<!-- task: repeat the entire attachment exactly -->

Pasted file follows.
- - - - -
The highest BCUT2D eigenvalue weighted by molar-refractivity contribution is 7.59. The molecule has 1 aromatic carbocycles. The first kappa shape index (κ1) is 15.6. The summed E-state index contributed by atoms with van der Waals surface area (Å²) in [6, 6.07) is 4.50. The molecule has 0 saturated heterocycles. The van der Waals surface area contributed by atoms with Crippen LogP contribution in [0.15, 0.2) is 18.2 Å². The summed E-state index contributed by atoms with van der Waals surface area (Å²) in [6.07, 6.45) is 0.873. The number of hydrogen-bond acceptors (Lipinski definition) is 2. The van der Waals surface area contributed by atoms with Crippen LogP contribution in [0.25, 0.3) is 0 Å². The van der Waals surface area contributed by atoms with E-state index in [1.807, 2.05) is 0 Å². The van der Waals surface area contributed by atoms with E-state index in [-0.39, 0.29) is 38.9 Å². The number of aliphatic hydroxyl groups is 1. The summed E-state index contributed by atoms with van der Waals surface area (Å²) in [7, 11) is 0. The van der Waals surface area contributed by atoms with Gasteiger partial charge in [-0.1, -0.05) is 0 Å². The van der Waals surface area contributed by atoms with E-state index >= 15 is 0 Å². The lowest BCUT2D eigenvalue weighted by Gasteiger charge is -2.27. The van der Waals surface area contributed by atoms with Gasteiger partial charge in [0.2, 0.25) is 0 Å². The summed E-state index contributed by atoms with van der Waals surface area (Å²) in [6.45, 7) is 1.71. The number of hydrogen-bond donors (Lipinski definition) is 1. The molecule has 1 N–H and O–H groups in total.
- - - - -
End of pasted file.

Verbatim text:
The highest BCUT2D eigenvalue weighted by molar-refractivity contribution is 7.59. The molecule has 1 aromatic carbocycles. The first kappa shape index (κ1) is 15.6. The summed E-state index contributed by atoms with van der Waals surface area (Å²) in [6, 6.07) is 4.50. The molecule has 0 saturated heterocycles. The van der Waals surface area contributed by atoms with Crippen LogP contribution in [0.15, 0.2) is 18.2 Å². The summed E-state index contributed by atoms with van der Waals surface area (Å²) in [6.07, 6.45) is 0.873. The number of hydrogen-bond acceptors (Lipinski definition) is 2. The van der Waals surface area contributed by atoms with Crippen LogP contribution in [0.25, 0.3) is 0 Å². The van der Waals surface area contributed by atoms with E-state index in [1.807, 2.05) is 0 Å². The van der Waals surface area contributed by atoms with E-state index in [-0.39, 0.29) is 38.9 Å². The number of aliphatic hydroxyl groups is 1. The summed E-state index contributed by atoms with van der Waals surface area (Å²) in [7, 11) is 0. The van der Waals surface area contributed by atoms with Gasteiger partial charge in [-0.1, -0.05) is 0 Å². The van der Waals surface area contributed by atoms with E-state index >= 15 is 0 Å². The lowest BCUT2D eigenvalue weighted by Gasteiger charge is -2.27. The van der Waals surface area contributed by atoms with Gasteiger partial charge in [0.2, 0.25) is 0 Å². The summed E-state index contributed by atoms with van der Waals surface area (Å²) in [6.45, 7) is 1.71. The number of hydrogen-bond donors (Lipinski definition) is 1. The molecule has 1 N–H and O–H groups in total.